sábado, 21 de novembro de 2009

1986 Abril Teri Weigel


Miami Nice

teri weigel is making tropical heat waves in southern florida

Key West. Home to Ernest Hemingway, Jimmy Buffett and, for the day, Teri Weigel. The town is half shack, half sensitive restoration. Beer-bellied tourists stroll the veranda of the Hemingway house, wearing sumo-wrestler sweat shirts. There are film crews on every corner, trying to soak up the atmosphere. There's a woman going crazy on Caroline Street, or close to it, animating a pair of jeans in a manner guaranteed to make your heart stop and seriously challenge the sexual preference of half the town. It's Teri Weigel, Miss April, filming a fashion spot. When Hollywood or Madison Avenue or Paris wants a little bit of Florida style, it calls Teri. Twice she has been a special extra on Miami Vice ("I was in a wedding scene in one of the early episodes. I did a casino shot in another. I walked across the street in a bathing suit in Scarface. I had something in Stick. The problem is, I never get to see myself on TV. It seems that on Fridays, I'm flying somewhere to work"). How did she become one of the hottest models in Florida? "It was always a childhood fantasy. When I was 14, I used to pull down good money doing architectural drawings for a local builder. I won a two-month trip to Japan when I was 17. One you have a taste for travel, you can't sit still." After college, she scouted New York and Europe. New York said she was too short to model. She went to Europe and proved it wrong. ("I was cocky back then. I said, 'You'll see.' ") Five months in Paris, two months in Germany, two months in Italy, four months in Japan. "It's not so glamorous. It's not so exciting. I've lived all over the world by myself." Teri's home base is in the Miami area, but she talks of eating grapes in Italy, sauerkraut in Munich. She talks of watching couples in gondolas in Venice. She talks about playing golf in Osaka, dancing in the high-tech clubs in Tokyo. She spends a lot of time reflecting on her life. "I had an incredibly happy childhood," she says. "My grandfather was a successful butcher. He bought a whole block in Pompano Beach. All of his children and their children lived on the same street. I grew up with 17 cousins. There was always something happening. I remember doing the craziest things to get attention. I would put the plastic fruit from the dining-room table under my T-shirt and parade around for laughs. We had a strict Catholic upbringing. When we were kids, we'd take the piano bench and some pieces of bread and perform mock Masses in the living room. This may sound boring, but none of the grandchildren drinks or takes drugs. We are a proud family." How did her folks react to her appearing in Playboy? "My mom is very conservative. For a while, she wouldn't go shopping with me because I wore G-string underwear. But they taught us to be independent. I took home a couple of issues of Playboy and said, 'Look, Mom, this is art.' I I took home a couple of issues of Penthouse and said, 'This is filth.' She's come around to seeing why I'm doing it. My grandmother found out I was doing Playboy and can't wait." Teri's plans for the future? She's studying to be an actress. "I love emotions the way some people like food," she says. "When I was in Paris, I would go to the Louvre. I spent hours looking at the old paintings. Every eye, every lip, every hand had an emotion. The more contemporary paintings left me cold. There was no feeling, no gesture I could identify with. Acting lets me recapture intense, almost ancient emotions." Music provides the same release: "I like James Taylor, Kenny Loggins, people who know how to use words. You can dance to a beat, but words move you. I listen to a song because there's a certain feeling that comes from the words. When we shot the November 1985 cover for Playboy, I listened to Sade's Smooth Operator for ten hours without getting tired of it. At the end of the session, the assistants burned the tape. I live with a musician, and I've considered trying to sing. The problem is, I am still shy about my singing. I can scream in the car, but the minute someone is around, my voice drops to a whisper. I've got to learn to let what's inside come out." Will she make it? Does the sun shine in Florida?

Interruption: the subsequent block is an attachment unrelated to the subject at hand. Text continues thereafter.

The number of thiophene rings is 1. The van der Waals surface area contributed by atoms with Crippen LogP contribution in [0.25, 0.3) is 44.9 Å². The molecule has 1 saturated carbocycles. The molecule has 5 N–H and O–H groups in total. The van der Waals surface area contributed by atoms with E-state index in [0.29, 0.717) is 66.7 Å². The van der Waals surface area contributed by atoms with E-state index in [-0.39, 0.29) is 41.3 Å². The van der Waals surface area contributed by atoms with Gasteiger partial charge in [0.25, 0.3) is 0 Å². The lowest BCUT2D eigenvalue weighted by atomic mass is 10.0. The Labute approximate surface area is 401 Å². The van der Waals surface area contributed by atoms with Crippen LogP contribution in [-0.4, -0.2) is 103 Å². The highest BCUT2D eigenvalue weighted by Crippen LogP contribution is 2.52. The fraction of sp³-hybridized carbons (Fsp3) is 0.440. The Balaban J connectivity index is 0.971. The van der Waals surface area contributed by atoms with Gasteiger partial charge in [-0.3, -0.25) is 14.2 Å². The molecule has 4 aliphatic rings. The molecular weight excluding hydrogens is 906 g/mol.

Photography by Richard Fegley

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